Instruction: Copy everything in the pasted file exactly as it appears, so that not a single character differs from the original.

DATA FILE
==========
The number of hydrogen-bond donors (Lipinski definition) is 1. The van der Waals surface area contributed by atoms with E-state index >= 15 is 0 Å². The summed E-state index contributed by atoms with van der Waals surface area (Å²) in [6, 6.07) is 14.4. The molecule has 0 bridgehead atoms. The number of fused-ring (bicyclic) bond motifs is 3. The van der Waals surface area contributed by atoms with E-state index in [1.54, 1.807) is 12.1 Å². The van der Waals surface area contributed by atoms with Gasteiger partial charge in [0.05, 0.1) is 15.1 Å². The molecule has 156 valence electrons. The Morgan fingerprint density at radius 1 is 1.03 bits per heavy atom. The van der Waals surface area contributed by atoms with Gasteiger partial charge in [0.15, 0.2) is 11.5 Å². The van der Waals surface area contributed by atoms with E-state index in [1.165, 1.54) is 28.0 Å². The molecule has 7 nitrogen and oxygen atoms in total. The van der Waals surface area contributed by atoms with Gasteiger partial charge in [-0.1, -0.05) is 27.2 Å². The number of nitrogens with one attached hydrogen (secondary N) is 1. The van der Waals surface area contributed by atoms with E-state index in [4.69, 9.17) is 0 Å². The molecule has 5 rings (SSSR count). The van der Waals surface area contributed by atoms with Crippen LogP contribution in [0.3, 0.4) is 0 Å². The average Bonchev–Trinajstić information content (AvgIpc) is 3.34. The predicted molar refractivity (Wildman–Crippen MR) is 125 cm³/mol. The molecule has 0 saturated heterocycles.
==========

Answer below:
The number of hydrogen-bond donors (Lipinski definition) is 1. The van der Waals surface area contributed by atoms with E-state index >= 15 is 0 Å². The summed E-state index contributed by atoms with van der Waals surface area (Å²) in [6, 6.07) is 14.4. The molecule has 0 bridgehead atoms. The number of fused-ring (bicyclic) bond motifs is 3. The van der Waals surface area contributed by atoms with E-state index in [1.54, 1.807) is 12.1 Å². The van der Waals surface area contributed by atoms with Gasteiger partial charge in [0.05, 0.1) is 15.1 Å². The molecule has 156 valence electrons. The Morgan fingerprint density at radius 1 is 1.03 bits per heavy atom. The van der Waals surface area contributed by atoms with Gasteiger partial charge in [0.15, 0.2) is 11.5 Å². The van der Waals surface area contributed by atoms with E-state index in [1.165, 1.54) is 28.0 Å². The molecule has 7 nitrogen and oxygen atoms in total. The van der Waals surface area contributed by atoms with Gasteiger partial charge in [-0.1, -0.05) is 27.2 Å². The number of nitrogens with one attached hydrogen (secondary N) is 1. The van der Waals surface area contributed by atoms with E-state index in [4.69, 9.17) is 0 Å². The molecule has 5 rings (SSSR count). The van der Waals surface area contributed by atoms with Crippen LogP contribution in [0.3, 0.4) is 0 Å². The average Bonchev–Trinajstić information content (AvgIpc) is 3.34. The predicted molar refractivity (Wildman–Crippen MR) is 125 cm³/mol. The molecule has 0 saturated heterocycles.